The important note from these company successes is that they understand clearly their mobile app user lifecycle. Therefore, they could track every touchpoint to increase engagement, considerations, and profitable interactions.
Growth Hacking Strategies During the Mobile App User Lifecycle
1. User Acquisition
The first stage of the growth hacking continuum is user acquisition, which incorporates a number of strategies to attract new users to your app through both organic and paid channels, all while lowering the cost per new user. This means you can promote your new app via social media, word of mouth, email, app store features, and press opportunities.
Moreover, you can do growth hacking by using experimentation to grow the discoverability of the app in the Google Play and Apple app stores with effective App Store Optimization.
2. User Engagement
In this stage, developers will need to reduce friction wherever possible to provide a seamless customer journey. This starts by making the onboarding process simple and creating familiar senses right out of the gate to get them to habituate when using the app.
The professional growth hackers will analyze for the moments or features that lead to raised engagement, such as logging in, connecting friends, gaining special deals on products or services, and more.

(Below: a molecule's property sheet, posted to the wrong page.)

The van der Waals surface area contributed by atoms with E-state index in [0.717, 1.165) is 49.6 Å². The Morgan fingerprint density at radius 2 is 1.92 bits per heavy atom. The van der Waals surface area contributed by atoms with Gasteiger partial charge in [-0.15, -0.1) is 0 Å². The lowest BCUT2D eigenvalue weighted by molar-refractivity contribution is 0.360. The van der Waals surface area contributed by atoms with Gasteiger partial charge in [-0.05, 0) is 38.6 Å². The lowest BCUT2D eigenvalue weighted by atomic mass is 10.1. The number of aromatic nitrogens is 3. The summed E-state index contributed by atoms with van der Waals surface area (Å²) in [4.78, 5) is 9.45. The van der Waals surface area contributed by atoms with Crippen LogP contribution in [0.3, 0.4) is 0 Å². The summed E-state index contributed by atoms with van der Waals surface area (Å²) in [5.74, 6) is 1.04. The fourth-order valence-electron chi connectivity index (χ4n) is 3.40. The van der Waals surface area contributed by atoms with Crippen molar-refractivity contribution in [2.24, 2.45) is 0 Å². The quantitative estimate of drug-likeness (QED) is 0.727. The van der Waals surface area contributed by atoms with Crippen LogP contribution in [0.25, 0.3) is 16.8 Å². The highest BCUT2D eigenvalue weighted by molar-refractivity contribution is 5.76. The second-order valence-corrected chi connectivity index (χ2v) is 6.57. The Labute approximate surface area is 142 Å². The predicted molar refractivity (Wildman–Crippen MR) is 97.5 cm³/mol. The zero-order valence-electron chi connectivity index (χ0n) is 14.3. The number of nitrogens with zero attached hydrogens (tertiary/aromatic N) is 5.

Pitfall to avoid: Spending all of your efforts in user acquisition and none in engagement
When app owners and developers put all of their resources into gaining new users without commensurate investment in keeping them engaged, they consequently wind up burning cash. For most app types, a benchmark D7 retention rate (that is, 7 days after a customer downloads the app) is about 20% - 25%. This means even successful apps may lose up to 80% of their users within the first week, emphasizing the necessity of investing in engagement efforts.
3. User Retention & Monetization
The real challenge for growth hackers is keeping users and making money from them. Ultimately, app makers often seek to maximize revenue-generating user interactions while decreasing user churn rate to a minimum.